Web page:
The analysis of this mosaic of social worlds readily reveals many contrasting areas of study. These are not by any means the only two — media, family, collective behaviour, mental illness etc. But these two were certainly given an emphasis at Chicago. I have selected them for major illustration in Volume Three. And they pose crucial sociological problems. Chicago Sociology placed many of these problems at the top of its agenda and legitimated the serious study of ethnic relations.

Looking at the demoralisation in these new communities, he urged the building of new primary and secondary groups to give meaning to faltering lives. But it was Robert Park who gave a prime focus to race and ethnicity. He had been secretary to the conservative Negro reformer Booker T. The obstacles he saw to this see the article by Lyman gave his work an inevitably pessimistic even conservative tone.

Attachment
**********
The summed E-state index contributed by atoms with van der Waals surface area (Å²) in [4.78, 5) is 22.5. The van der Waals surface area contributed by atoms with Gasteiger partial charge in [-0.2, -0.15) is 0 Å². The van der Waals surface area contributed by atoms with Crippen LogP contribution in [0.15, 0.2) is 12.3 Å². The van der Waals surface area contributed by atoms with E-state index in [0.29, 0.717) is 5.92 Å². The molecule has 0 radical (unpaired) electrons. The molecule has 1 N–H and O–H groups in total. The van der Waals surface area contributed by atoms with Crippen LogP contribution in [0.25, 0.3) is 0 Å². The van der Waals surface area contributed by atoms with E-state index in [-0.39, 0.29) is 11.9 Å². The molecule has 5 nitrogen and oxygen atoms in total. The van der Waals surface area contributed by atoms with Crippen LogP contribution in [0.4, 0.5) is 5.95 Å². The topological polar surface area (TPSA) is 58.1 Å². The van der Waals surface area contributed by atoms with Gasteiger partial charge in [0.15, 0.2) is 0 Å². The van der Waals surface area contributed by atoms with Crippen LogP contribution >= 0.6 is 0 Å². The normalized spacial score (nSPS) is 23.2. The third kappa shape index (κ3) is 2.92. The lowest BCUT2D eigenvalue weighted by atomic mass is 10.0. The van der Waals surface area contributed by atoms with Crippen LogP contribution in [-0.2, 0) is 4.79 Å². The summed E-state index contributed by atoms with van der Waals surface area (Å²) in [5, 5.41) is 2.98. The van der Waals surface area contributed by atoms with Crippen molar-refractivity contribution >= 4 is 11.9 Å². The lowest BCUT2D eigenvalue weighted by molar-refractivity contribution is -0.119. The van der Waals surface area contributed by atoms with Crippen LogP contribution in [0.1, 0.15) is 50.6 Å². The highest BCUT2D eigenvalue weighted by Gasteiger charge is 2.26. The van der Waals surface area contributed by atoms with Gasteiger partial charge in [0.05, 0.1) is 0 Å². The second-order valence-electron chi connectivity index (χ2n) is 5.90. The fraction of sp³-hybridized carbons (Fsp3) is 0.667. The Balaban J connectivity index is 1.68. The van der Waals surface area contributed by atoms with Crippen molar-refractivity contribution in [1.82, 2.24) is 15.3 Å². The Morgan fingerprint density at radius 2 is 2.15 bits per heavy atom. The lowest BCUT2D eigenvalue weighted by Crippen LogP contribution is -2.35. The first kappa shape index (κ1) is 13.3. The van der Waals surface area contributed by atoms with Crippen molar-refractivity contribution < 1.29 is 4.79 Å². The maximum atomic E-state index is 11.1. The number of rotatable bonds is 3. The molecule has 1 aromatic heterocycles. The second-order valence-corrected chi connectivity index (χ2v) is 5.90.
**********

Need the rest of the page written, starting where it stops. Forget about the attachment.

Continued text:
Park was not especially optimistic about the possibility of change ; the assimilation of racial groups into American life was not to be an easy transition.


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He sensed simultaneously a strong prejudice from whites along with a growing race consciousness amongst blacks which worked against this. There was also a small but important group of black scholars who studied and researched at Chicago. Charles S. With hindsight, Chicago Sociology sets many of the most central questions that a sociology of race should still address.